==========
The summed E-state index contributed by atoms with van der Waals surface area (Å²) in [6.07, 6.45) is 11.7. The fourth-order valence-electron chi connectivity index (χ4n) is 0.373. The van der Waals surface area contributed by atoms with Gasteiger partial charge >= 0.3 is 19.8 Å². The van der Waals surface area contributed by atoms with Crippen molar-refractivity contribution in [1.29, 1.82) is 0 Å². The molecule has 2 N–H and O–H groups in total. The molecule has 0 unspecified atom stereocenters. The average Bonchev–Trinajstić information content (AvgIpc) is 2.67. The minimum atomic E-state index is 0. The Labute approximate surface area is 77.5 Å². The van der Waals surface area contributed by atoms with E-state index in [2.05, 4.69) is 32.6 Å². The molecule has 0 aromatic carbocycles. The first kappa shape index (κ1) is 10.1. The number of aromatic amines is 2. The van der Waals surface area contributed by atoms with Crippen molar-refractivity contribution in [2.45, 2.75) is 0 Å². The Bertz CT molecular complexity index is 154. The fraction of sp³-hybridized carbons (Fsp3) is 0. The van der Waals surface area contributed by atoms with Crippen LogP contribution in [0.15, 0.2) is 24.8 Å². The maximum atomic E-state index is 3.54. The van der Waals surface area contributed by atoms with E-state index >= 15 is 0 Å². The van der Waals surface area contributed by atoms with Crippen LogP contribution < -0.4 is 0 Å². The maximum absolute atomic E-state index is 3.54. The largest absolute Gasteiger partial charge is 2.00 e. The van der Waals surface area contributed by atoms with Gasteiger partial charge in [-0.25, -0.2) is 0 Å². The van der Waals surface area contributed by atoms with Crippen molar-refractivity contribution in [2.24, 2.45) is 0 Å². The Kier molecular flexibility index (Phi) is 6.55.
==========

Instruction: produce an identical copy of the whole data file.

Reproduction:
The summed E-state index contributed by atoms with van der Waals surface area (Å²) in [6.07, 6.45) is 11.7. The fourth-order valence-electron chi connectivity index (χ4n) is 0.373. The van der Waals surface area contributed by atoms with Gasteiger partial charge >= 0.3 is 19.8 Å². The van der Waals surface area contributed by atoms with Crippen molar-refractivity contribution in [1.29, 1.82) is 0 Å². The molecule has 2 N–H and O–H groups in total. The molecule has 0 unspecified atom stereocenters. The average Bonchev–Trinajstić information content (AvgIpc) is 2.67. The minimum atomic E-state index is 0. The Labute approximate surface area is 77.5 Å². The van der Waals surface area contributed by atoms with E-state index in [2.05, 4.69) is 32.6 Å². The molecule has 0 aromatic carbocycles. The first kappa shape index (κ1) is 10.1. The number of aromatic amines is 2. The van der Waals surface area contributed by atoms with Crippen molar-refractivity contribution in [2.45, 2.75) is 0 Å². The Bertz CT molecular complexity index is 154. The fraction of sp³-hybridized carbons (Fsp3) is 0. The van der Waals surface area contributed by atoms with Crippen LogP contribution in [0.15, 0.2) is 24.8 Å². The maximum atomic E-state index is 3.54. The van der Waals surface area contributed by atoms with E-state index >= 15 is 0 Å². The van der Waals surface area contributed by atoms with Crippen LogP contribution < -0.4 is 0 Å². The maximum absolute atomic E-state index is 3.54. The largest absolute Gasteiger partial charge is 2.00 e. The van der Waals surface area contributed by atoms with Gasteiger partial charge in [-0.25, -0.2) is 0 Å². The van der Waals surface area contributed by atoms with Crippen molar-refractivity contribution in [2.24, 2.45) is 0 Å². The Kier molecular flexibility index (Phi) is 6.55.